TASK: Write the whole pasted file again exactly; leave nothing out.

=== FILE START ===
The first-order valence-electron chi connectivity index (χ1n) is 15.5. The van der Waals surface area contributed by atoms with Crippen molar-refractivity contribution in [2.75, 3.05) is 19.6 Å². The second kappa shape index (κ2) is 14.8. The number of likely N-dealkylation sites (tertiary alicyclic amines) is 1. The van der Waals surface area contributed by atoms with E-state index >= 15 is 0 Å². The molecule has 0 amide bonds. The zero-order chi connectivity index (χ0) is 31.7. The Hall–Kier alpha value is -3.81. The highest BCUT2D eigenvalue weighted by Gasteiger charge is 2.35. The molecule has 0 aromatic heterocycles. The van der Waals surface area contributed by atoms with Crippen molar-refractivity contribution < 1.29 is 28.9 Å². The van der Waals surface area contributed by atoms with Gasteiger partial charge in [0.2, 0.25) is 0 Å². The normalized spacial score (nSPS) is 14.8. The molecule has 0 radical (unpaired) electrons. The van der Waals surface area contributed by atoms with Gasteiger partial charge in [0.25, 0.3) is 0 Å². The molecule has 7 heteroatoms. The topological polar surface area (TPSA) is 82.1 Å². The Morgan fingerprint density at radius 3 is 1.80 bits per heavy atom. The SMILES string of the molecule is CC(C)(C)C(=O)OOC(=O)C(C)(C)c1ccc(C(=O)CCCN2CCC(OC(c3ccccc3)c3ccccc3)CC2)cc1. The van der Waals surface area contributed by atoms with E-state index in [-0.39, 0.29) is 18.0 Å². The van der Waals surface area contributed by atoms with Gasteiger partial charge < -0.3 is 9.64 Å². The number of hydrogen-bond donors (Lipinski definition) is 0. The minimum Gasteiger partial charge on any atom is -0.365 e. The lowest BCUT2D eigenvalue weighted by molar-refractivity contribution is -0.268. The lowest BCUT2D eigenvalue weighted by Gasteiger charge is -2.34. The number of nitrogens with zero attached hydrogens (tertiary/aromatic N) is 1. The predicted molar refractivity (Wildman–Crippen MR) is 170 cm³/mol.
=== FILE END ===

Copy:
The first-order valence-electron chi connectivity index (χ1n) is 15.5. The van der Waals surface area contributed by atoms with Crippen molar-refractivity contribution in [2.75, 3.05) is 19.6 Å². The second kappa shape index (κ2) is 14.8. The number of likely N-dealkylation sites (tertiary alicyclic amines) is 1. The van der Waals surface area contributed by atoms with E-state index >= 15 is 0 Å². The molecule has 0 amide bonds. The zero-order chi connectivity index (χ0) is 31.7. The Hall–Kier alpha value is -3.81. The highest BCUT2D eigenvalue weighted by Gasteiger charge is 2.35. The molecule has 0 aromatic heterocycles. The van der Waals surface area contributed by atoms with Crippen molar-refractivity contribution < 1.29 is 28.9 Å². The van der Waals surface area contributed by atoms with Gasteiger partial charge in [0.2, 0.25) is 0 Å². The normalized spacial score (nSPS) is 14.8. The molecule has 0 radical (unpaired) electrons. The van der Waals surface area contributed by atoms with Gasteiger partial charge in [0.25, 0.3) is 0 Å². The molecule has 7 heteroatoms. The topological polar surface area (TPSA) is 82.1 Å². The Morgan fingerprint density at radius 3 is 1.80 bits per heavy atom. The SMILES string of the molecule is CC(C)(C)C(=O)OOC(=O)C(C)(C)c1ccc(C(=O)CCCN2CCC(OC(c3ccccc3)c3ccccc3)CC2)cc1. The van der Waals surface area contributed by atoms with E-state index in [-0.39, 0.29) is 18.0 Å². The van der Waals surface area contributed by atoms with Gasteiger partial charge < -0.3 is 9.64 Å². The number of hydrogen-bond donors (Lipinski definition) is 0. The minimum Gasteiger partial charge on any atom is -0.365 e. The lowest BCUT2D eigenvalue weighted by molar-refractivity contribution is -0.268. The lowest BCUT2D eigenvalue weighted by Gasteiger charge is -2.34. The number of nitrogens with zero attached hydrogens (tertiary/aromatic N) is 1. The predicted molar refractivity (Wildman–Crippen MR) is 170 cm³/mol.